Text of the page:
From the beginning, the geological features of the canal route had been a subject of deep interest. For example, Stephen Van Rensselaer created a geological profile of the canal route in 1824, the same year he established the Rensselaer School “for the purpose of instructing persons … in the application of science to the common purposes of life.”
During the mid-nineteenth century Enlargement, many engineers and designers were trained by newly-formed engineering programs at Rensselaer Polytechnic Institute in Troy and Union College in Schenectady. More than thirty Union College graduates were active in the Erie Canal Enlargement. Today, these institutions still provide higher education opportunities and provide resources for studies about improving life along the Erie Canal and ways to utilize its resources.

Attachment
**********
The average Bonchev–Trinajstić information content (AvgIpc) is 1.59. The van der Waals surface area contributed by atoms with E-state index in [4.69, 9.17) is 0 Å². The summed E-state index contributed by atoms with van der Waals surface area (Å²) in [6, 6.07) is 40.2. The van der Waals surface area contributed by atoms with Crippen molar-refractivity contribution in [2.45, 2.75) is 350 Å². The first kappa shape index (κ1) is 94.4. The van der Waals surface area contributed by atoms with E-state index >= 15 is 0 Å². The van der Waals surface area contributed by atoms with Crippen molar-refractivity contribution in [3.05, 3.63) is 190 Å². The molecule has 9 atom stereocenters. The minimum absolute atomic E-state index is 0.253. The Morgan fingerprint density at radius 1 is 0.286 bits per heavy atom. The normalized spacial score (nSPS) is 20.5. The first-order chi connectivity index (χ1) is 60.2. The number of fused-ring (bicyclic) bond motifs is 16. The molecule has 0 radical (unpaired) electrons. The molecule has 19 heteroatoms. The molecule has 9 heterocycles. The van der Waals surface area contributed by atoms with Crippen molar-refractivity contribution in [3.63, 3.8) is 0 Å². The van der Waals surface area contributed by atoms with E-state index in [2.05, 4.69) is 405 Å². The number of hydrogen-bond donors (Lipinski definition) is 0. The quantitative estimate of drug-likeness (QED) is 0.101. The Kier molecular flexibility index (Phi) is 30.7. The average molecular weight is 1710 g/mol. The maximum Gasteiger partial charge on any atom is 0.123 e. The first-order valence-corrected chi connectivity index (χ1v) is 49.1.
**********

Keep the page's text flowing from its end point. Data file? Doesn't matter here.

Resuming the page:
The development and operation of the Erie Canal also transformed the role and perception of government in New York. American embargoes on foreign trade created incentives to grow markets domestically, encouraging construction of a canal for inland transport. Additionally, the establishment and activity of the Canal Board, initially perceived as action on the part of state government to protect individual property rights and interests, changed over time. A more hostile relationship developed between the Board and residents of the state, who now felt as if the government was acting in the interests of businesses rather than individuals.